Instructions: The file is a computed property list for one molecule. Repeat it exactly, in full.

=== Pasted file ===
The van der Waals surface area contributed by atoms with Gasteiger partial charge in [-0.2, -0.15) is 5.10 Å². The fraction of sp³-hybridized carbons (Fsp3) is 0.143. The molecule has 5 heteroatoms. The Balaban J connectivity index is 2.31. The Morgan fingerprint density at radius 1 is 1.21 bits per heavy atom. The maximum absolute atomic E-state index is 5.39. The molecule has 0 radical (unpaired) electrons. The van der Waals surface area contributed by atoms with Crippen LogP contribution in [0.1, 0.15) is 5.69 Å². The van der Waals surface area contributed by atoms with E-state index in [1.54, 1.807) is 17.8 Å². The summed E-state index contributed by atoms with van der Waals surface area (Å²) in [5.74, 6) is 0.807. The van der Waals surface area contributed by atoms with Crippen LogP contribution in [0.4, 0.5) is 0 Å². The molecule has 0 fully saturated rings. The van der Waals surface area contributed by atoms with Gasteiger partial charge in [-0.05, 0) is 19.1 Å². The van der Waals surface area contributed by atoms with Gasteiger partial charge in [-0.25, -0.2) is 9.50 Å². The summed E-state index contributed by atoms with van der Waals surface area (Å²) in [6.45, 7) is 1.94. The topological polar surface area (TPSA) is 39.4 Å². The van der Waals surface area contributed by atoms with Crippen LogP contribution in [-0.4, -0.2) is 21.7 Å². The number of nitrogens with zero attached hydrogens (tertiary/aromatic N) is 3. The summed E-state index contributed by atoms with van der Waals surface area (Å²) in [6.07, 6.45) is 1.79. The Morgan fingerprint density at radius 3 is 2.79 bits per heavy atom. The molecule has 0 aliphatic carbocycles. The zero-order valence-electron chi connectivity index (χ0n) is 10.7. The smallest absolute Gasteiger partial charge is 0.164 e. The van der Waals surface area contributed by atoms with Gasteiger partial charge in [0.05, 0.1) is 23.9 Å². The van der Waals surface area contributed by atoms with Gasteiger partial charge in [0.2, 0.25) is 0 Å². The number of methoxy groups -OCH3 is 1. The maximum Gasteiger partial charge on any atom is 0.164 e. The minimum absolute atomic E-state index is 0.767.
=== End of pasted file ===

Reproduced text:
The van der Waals surface area contributed by atoms with Gasteiger partial charge in [-0.2, -0.15) is 5.10 Å². The fraction of sp³-hybridized carbons (Fsp3) is 0.143. The molecule has 5 heteroatoms. The Balaban J connectivity index is 2.31. The Morgan fingerprint density at radius 1 is 1.21 bits per heavy atom. The maximum absolute atomic E-state index is 5.39. The molecule has 0 radical (unpaired) electrons. The van der Waals surface area contributed by atoms with Crippen LogP contribution in [0.1, 0.15) is 5.69 Å². The van der Waals surface area contributed by atoms with E-state index in [1.54, 1.807) is 17.8 Å². The summed E-state index contributed by atoms with van der Waals surface area (Å²) in [5.74, 6) is 0.807. The van der Waals surface area contributed by atoms with Crippen LogP contribution in [0.4, 0.5) is 0 Å². The molecule has 0 fully saturated rings. The van der Waals surface area contributed by atoms with Gasteiger partial charge in [-0.05, 0) is 19.1 Å². The van der Waals surface area contributed by atoms with Gasteiger partial charge in [-0.25, -0.2) is 9.50 Å². The summed E-state index contributed by atoms with van der Waals surface area (Å²) in [6.45, 7) is 1.94. The topological polar surface area (TPSA) is 39.4 Å². The van der Waals surface area contributed by atoms with Crippen LogP contribution in [-0.4, -0.2) is 21.7 Å². The number of nitrogens with zero attached hydrogens (tertiary/aromatic N) is 3. The summed E-state index contributed by atoms with van der Waals surface area (Å²) in [6.07, 6.45) is 1.79. The Morgan fingerprint density at radius 3 is 2.79 bits per heavy atom. The molecule has 0 aliphatic carbocycles. The zero-order valence-electron chi connectivity index (χ0n) is 10.7. The smallest absolute Gasteiger partial charge is 0.164 e. The van der Waals surface area contributed by atoms with Gasteiger partial charge in [0.05, 0.1) is 23.9 Å². The van der Waals surface area contributed by atoms with Gasteiger partial charge in [0.2, 0.25) is 0 Å². The number of methoxy groups -OCH3 is 1. The maximum Gasteiger partial charge on any atom is 0.164 e. The minimum absolute atomic E-state index is 0.767.